NEW YORK (TheStreet) -- Call it a tale of two debt scenarios.
One study out this week shows that only half of Americans have more emergency savings than they do credit card debt.
But another shows that Americans' credit card delinquency rates are at five-year lows.
First up is Bankrate's data on emergency savings among consumers, which stands at the lowest level since 2011.
According to Bankrate, only 51% of U.S. adults have more emergency savings than credit card debt. Another 28% have more credit card debt than emergency savings, while 17% have neither emergency savings nor credit card debt.
Americans in their major earnings years, between the ages of 30 and 64, are most likely to have more credit card debt than emergency savings. "That's a reflection of the stagnant incomes, long-term unemployment and high household expenses that are hampering the financial progress of many Americans," says Greg McBride, CFA, and Bankrate.com's chief financial analyst.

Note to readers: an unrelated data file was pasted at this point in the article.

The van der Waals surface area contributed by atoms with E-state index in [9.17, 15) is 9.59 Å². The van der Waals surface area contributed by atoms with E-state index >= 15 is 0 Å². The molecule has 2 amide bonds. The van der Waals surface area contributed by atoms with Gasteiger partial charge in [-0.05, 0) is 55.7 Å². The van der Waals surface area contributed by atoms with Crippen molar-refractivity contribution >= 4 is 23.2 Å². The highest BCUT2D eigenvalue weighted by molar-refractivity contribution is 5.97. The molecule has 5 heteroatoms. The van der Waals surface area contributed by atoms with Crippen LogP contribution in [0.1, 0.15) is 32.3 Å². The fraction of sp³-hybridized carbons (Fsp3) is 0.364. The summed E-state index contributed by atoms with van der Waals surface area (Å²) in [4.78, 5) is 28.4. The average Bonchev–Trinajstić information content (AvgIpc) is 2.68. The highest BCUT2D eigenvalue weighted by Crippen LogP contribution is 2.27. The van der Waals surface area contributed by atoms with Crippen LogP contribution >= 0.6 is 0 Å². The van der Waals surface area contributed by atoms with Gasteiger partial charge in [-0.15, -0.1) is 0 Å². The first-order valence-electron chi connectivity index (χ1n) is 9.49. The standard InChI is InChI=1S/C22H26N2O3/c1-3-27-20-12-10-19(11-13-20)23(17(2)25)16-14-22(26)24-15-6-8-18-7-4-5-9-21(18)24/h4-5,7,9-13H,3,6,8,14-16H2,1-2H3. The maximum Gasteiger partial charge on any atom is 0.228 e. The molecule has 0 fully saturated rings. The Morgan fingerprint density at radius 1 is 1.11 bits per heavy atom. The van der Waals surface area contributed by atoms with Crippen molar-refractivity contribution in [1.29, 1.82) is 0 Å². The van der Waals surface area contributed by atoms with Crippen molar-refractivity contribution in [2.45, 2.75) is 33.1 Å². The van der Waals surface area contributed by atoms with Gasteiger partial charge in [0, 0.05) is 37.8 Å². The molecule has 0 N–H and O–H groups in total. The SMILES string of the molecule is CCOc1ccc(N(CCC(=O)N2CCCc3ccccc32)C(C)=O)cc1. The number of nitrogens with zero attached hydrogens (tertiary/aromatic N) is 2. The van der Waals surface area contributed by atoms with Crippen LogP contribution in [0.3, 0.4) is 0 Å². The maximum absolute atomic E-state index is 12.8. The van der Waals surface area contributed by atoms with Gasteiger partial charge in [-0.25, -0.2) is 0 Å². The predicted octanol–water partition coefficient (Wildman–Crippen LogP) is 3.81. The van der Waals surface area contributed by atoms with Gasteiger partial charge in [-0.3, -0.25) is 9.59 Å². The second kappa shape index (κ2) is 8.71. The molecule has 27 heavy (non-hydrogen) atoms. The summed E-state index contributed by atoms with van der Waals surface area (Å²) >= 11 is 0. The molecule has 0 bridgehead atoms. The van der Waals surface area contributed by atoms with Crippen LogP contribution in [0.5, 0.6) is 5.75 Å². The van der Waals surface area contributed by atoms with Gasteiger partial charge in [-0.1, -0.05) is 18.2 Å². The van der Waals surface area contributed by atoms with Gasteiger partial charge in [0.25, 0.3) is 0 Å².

All in all, that led to a "dip" in Americans' financial security in the first month of 2014 -- not exactly a sign of momentum for the perpetually sluggish U.S. economy. "The stock market's rocky start to the year and a run of less-than-stellar economic readings have put a dent in consumers' feelings of financial security," McBride says.
A separate study from Chicago-based TransUnion shows the national credit card delinquency rate (which TransUnion defines as being 90 days or more late on credit card payments) has dropped to just 1.48% in the fourth quarter of 2013.